>> referring to enabling hardware translation. > > For the 2671, both 
>> >>>>>> BSAM and QSAM, DEVD=PT,CODE=x, where x was one of > several 
>> allowable >>>>>> letters, each designating a paper-tape code. > > I was 
>> never even in >>>>>> the same building with a 2671, and I can't find a 
>> > 2671 manual now, so >>>>>> I have no idea whether the actual 
>> implementation was > in hardware or >>>>>> software, but it was at 
>> least under the control of > software, and GET >>>>>> or READ normally 
>> delivered EBCDIC, one way or t'other. > >>>>>> 
>> http://www.bookeo.fr/IBM-2671-Paper-Tape-Reader-IBM-2822-Paper-Tape-Reader-Control_a43.html 
>> >>>>>> (I only looked it up because I had no idea what a 2671 was) -- 
>> Pete
> 
>>> There were two forms of the paper tape reader:>> One without spooling, 
>>> ran at 1,000 cps.
>>> After fitting spooling to the same device,
>>> the speed was 500 cps. Great improvement !
> 
>> As far as I can tell, it's referring to literal spools,
> 
> That's what I said.

Yes, but everyone else in the thread thought otherwise.

>> not SPOOLing. And it was 500 to 1000 cps,
> 
> 500cps max. after fitting the spooling equipment.

That's not what the S/360 System Summary says, along with its followups 
through 1980, which is the only genuine IBM doc relating to the 2671 
that I can find on-line.

>> "depending on the record length".
> 
> Nothing to do with the record length.

Again, the S/360 System Summary says so, in so many words. 500 to 1000 
cps depending on record length -- and it said that for at least 16 
years.

>> Probably a question of accelerating and decelerating the spools.
> 
> Somewhat ponderous in operation.

They would be. Look at what an engineering kludge 2400' magtape drives 
were -- and paper tape is a lot more fragile.

-- 
John W Kennedy
"There are those who argue that everything breaks even in this old dump 
of a world of ours. I suppose these ginks who argue that way hold that 
because the rich man gets ice in the summer and the poor man gets it in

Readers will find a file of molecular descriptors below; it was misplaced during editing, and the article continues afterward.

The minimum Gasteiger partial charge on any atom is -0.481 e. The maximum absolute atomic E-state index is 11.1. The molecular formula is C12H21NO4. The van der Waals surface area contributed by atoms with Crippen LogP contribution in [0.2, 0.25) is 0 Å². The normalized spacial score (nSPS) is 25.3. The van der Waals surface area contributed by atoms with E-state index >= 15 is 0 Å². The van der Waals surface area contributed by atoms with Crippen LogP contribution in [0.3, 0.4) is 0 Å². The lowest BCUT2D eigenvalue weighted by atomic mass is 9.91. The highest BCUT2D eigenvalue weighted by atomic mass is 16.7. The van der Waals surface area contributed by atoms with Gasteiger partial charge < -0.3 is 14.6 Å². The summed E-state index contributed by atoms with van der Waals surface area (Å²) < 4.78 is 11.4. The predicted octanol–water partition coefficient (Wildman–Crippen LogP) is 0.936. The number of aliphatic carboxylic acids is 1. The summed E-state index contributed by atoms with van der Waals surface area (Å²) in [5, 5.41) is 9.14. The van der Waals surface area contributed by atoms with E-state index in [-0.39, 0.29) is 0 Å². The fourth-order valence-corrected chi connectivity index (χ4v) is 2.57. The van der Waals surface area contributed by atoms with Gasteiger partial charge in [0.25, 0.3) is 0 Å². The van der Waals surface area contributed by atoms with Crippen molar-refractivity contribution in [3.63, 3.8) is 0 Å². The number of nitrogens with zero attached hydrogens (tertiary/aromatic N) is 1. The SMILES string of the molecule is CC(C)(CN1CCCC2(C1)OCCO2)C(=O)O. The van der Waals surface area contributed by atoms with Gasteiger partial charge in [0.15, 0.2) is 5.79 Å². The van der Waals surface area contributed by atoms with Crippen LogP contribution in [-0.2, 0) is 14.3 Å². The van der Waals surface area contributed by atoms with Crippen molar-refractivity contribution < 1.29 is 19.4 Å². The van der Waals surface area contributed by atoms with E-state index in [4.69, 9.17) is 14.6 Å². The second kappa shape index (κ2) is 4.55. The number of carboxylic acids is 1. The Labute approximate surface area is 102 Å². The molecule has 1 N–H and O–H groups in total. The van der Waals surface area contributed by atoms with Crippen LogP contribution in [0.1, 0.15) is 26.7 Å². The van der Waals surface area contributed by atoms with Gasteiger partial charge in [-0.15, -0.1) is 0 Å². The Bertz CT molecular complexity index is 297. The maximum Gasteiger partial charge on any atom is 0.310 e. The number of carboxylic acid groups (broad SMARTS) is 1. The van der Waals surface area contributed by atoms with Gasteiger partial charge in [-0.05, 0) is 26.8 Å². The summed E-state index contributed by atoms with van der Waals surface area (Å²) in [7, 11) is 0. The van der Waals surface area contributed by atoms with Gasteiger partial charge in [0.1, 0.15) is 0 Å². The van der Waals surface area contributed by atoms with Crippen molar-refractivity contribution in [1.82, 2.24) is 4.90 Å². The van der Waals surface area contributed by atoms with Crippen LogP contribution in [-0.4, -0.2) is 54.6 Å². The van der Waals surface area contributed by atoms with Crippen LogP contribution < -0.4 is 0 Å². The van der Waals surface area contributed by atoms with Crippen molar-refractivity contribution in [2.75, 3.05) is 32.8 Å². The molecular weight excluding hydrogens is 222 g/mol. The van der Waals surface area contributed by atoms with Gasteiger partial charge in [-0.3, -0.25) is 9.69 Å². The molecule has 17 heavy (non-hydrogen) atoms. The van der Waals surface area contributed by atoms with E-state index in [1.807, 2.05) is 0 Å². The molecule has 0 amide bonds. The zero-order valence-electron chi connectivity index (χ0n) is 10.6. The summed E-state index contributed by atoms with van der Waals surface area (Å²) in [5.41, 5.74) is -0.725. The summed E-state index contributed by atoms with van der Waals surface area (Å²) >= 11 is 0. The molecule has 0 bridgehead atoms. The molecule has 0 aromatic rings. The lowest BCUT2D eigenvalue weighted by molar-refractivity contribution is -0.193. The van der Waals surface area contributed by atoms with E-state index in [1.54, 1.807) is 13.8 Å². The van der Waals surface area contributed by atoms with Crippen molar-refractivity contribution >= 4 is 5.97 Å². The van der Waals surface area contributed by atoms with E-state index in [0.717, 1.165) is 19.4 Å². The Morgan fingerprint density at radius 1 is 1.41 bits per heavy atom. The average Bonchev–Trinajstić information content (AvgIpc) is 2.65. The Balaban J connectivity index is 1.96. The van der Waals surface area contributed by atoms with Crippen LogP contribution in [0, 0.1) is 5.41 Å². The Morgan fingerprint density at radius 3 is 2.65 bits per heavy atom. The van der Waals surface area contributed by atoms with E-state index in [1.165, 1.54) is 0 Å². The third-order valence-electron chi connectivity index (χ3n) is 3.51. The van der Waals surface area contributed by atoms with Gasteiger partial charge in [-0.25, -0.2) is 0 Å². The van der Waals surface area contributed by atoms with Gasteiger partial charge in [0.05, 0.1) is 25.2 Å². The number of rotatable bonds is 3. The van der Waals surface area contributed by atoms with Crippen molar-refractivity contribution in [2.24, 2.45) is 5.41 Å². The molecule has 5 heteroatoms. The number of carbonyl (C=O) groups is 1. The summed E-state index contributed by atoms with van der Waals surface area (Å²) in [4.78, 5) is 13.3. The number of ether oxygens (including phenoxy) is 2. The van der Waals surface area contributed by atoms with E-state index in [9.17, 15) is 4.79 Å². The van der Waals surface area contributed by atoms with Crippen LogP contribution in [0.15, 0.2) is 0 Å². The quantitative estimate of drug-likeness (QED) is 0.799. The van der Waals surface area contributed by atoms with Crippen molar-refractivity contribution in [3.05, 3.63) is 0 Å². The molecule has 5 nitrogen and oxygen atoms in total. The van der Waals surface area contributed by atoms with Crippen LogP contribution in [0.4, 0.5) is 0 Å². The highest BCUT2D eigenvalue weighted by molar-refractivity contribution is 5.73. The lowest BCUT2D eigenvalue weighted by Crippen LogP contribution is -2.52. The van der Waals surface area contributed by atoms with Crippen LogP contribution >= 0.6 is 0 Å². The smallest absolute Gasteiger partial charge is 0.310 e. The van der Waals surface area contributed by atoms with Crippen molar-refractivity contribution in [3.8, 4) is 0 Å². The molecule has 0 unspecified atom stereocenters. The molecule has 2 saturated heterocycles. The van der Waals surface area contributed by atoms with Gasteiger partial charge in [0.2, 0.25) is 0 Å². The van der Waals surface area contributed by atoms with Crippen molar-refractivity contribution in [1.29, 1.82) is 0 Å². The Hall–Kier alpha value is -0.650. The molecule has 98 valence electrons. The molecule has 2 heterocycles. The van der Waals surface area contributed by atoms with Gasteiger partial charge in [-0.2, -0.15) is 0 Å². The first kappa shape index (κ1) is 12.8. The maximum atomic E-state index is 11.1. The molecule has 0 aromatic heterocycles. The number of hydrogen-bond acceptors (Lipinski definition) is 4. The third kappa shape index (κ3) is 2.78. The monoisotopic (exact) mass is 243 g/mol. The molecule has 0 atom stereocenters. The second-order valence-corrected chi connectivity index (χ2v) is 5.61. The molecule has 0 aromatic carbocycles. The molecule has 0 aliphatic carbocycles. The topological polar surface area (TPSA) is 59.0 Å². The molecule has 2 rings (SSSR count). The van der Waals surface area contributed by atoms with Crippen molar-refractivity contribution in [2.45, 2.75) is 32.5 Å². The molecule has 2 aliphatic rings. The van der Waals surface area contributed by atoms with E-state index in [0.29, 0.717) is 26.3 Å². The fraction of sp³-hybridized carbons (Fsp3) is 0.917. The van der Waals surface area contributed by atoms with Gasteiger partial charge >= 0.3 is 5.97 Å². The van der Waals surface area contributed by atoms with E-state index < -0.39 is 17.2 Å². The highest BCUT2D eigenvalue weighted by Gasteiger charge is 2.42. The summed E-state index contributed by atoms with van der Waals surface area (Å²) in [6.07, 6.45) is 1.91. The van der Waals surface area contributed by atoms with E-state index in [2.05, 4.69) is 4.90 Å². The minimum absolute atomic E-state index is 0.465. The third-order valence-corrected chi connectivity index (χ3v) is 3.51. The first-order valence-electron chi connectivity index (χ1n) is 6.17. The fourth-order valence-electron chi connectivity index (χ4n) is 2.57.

the winter things are breaking even for both. Maybe so, but I'll swear 
I can't see it that way."
  -- The last words of Bat Masterson

0
John
10/28/2013 1:48:13 AM
On 10/27/2013 9:48 PM, John W Kennedy wrote:
> On 2013-10-28 00:14:27 +0000, robin.vowels@gmail.com said:
>
>> On Monday, October 28, 2013 2:53:05 AM UTC+11, John W Kennedy
>> wrote:
>>> On 2013-10-26 15:53:47 +0000, ro.nospam@gmail.com said: > On
>>> Saturday, October 26, 2013 11:33:48 PM UTC+11, Peter Flass wrote:
>>> >> On 10/25/2013 9:30 PM, John W Kennedy wrote: >> On 2013-10-23
>>>  16:56:07 +0000, Shmuel (Seymour J.) Metz said: >>>> In
>>> <2013101908244121470-jwkenne@attglobalnet>, on 10/19/2013 >>> at
>>>  08:24 AM, John W Kennedy <xxx...@attglobal.net> said: >>>>>> I'm
>>>  pretty sure QSAM translated 2671 input into EBCDIC. >> >> The
>>> only
>>>>>>>>> [B|Q]SAM translation that I'm aware of is
>>>>>>>>> ASCII-EBCDIC, >>
>>> unless you >>>>>> are referring to enabling hardware translation.
>>> > > For the 2671, both >>>>>> BSAM and QSAM, DEVD=PT,CODE=x,
>>> where x was one of > several allowable >>>>>> letters, each
>>> designating a paper-tape code. > > I was never even in >>>>>> the
>>> same building with a 2671, and I can't find a > 2671 manual now,
>>> so >>>>>> I have no idea whether the actual implementation was >
>>> in hardware or >>>>>> software, but it was at least under the
>>> control of > software, and GET >>>>>> or READ normally delivered
>>> EBCDIC, one way or t'other. >
>>>>>>>>>
>>> http://www.bookeo.fr/IBM-2671-Paper-Tape-Reader-IBM-2822-Paper-Tape-Reader-Control_a43.html